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Data from: Phenotypic plasticity allows the Mediterranean parsley frog Pelodytes punctatus to exploit two contrasted temporal niches under continuous gene flow

Citation

Jourdan-Pineau, Hélène; David, Patrice; Crochet, Pierre-Andre (2011), Data from: Phenotypic plasticity allows the Mediterranean parsley frog Pelodytes punctatus to exploit two contrasted temporal niches under continuous gene flow, Dryad, Dataset, https://doi.org/10.5061/dryad.1fc39p2n

Abstract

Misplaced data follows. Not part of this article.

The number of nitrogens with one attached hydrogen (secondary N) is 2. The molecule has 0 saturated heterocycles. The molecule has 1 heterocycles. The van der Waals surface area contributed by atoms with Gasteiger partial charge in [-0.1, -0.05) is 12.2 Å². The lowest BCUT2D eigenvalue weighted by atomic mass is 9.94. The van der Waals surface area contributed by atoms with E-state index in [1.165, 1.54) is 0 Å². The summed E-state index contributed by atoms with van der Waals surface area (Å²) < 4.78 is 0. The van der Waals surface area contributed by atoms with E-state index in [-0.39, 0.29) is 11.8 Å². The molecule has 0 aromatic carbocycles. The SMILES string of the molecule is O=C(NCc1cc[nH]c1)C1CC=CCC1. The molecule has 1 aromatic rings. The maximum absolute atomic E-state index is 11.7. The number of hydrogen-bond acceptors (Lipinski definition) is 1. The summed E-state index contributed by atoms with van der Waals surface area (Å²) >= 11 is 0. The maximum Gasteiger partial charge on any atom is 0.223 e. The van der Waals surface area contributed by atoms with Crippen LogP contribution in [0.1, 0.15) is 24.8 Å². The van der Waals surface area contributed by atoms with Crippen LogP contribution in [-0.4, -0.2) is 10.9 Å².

Environmental changes, such as climate change, lead to the opening of new niches. In such situations, species that adapt to new niches can survive and/or expand their ranges. However, gene flow can hamper genetic adaptation to new environments. Alternatively, recent models have highlighted the importance of phenotypic plasticity in tracking environmental change. In this study, we illustrate how plasticity allows an amphibian species to exploit two very different climatic niches under continuous gene flow. In the Mediterranean region, the parsley frog Pelodytes punctatus breeds both in spring, as do most other species, and in autumn, a temporal niche not exploited by most other species, but which may become increasingly important with global warming. Conditions of development are dramatically different between the two seasons and deeply impact tadpole life-history traits. To determine whether these temporal niches are exploited by two genetically differentiated sub-populations, or whether the bimodal phenology arises in a panmictic population displaying plastic life-history traits, we use two complementary approaches. We measure both molecular genetic differentiation and quantitative-trait differentiation between spring and autumn cohorts, using microsatellites an common garden experiments respectively. Seasonal cohorts were not genetically differentiated and differences in tadpole life-history between cohorts were not maintained in laboratory conditions. We conclude that phenotypic plasticity, rather than genetic adaptation, allows Parsley frog to exploit two contrasted temporal niches.

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